Served: 3 months
June 2, 1925 to September 14, 1925
At the age of 14, Clifford Cornish joined the United State Army to fight in WWI and served in the Coast Artillery. He was discharged as a Corporal. Sometime after his service to our country, he moved to 128 Garfield Street and joined the Cincinnati Police Department.
On September 13, 1925, District Five Patrolman Cornish was walking a two-man beat alone because his partner took leave that day. A program was at that time in effect to assure each policeman one off day a month.
Patrolman Cornish and his partner had been working on cleaning up the Clark and Harriet Streets corner of its bootleggers and narcotics dealers. On this night, he again attempted to clear the corner of several loungers. Most of the loiterers moved on, but 28-year-old John Henry Whitfield (AKA Henry Warfield), a bootlegger, drug peddler, and, at the time, an escaped prisoner from Hopkinsville, Kentucky, muttered to others standing there, “If this [expletive deleted] frisks me, I’m going to kill him!”
As Patrolman Cornish approached, Whitfield swung at him and Patrolman Cornish sidestepped the punch and knocked Whitfield to the ground. Whitfield pulled a .38 caliber revolver and fired five times at Patrolman Cornish, striking him once through the visor of his cap and into his head just above his left eye. Patrolman Cornish’s sidearm was still holstered. A bystander, David Jones, was shot in the left hip. Whitfield ran down an alley and escaped. Patrolman Cornish was transported to General Hospital.
Major Eugene T. Weatherly and Lieutenants Seebohm and Venn questioned those standing by at the scene. The witnesses almost universally denied seeing the shooting.
Patrolman Cornish died the next day, September 14, 1925, becoming the sixth officer killed in the Fifth District in five years.
Patrolman Cornish was survived by his wife (who was out of the country at the time); father, Lud Nuten Cornish; brother, Carl Cornish; step brother, Elmer Cornish; and step sister, Sarah (4). Funeral services were held on Wednesday, September 16, 1925, at 2 o’clock at the chapel of Henry Gildehaus Co., 1410 Vine Street. He was buried at Vine Street Hill Cemetery. His escort detail included Substitute Patrolmen Charles Kohl, Frank Drees, Fred Kimball, and Joseph Casey.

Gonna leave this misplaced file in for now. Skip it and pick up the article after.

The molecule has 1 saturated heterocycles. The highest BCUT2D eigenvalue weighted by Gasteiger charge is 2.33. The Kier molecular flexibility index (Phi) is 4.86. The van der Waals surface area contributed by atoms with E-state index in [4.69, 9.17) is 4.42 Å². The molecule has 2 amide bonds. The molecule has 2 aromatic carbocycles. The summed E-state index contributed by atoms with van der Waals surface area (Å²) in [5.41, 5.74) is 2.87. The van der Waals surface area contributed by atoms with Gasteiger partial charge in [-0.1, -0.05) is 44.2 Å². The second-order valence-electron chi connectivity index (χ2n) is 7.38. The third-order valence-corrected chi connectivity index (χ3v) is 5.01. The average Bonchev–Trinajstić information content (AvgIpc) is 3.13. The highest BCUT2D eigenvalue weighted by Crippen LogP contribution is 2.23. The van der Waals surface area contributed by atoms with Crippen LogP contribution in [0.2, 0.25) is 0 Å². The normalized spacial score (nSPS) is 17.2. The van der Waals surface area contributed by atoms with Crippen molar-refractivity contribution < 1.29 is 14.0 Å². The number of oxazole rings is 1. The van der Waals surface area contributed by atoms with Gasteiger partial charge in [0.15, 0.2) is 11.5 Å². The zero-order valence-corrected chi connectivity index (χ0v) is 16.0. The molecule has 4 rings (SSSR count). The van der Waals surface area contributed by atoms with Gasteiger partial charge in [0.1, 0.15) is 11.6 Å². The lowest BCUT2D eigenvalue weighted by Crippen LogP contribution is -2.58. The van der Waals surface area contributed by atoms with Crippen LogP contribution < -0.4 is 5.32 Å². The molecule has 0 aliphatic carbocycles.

Two days after the Murder, on September 15, 1925, Detectives Michael McShane and Leonard Hayes received information regarding Whitfield hiding out at 1221 Gest Street. They notified Detective Chief Kirgan and Detective Sergeant Fricke. They and Detectives Hall, Ecker, Odensass, and Seebohm hurried to and surrounded the house and found Whitfield hiding under a bed on the second floor. They also found there the revolver used in the murder and it was loaded with “dum-dum” bullets (bullets with a cross cut into the nose intended to cause expansion). When questioned, Whitfield told the detectives, “I killed the officer.”
Prosecutor Charles S. Bell prosecuted and Arthur C. Fricke represented Whitfield. But, when the case went to trial, friends of Whitfield testified that Patrolman Cornish had first assaulted him and the jury found the murderer Not Guilty.
If you have information, artifacts, or photos regarding this officer or incident, please contact the Greater Cincinnati Police Museum at Director@police-museum.org.
This narrative was researched and written by Cincinnati Police Lieutenant Stephen R. Kramer (Retired), Greater Cincinnati Police Historical Society President, with considerable research provided by an anonymous researcher in Oregon. All rights are reserved to them and the Greater Cincinnati Police Historical Society.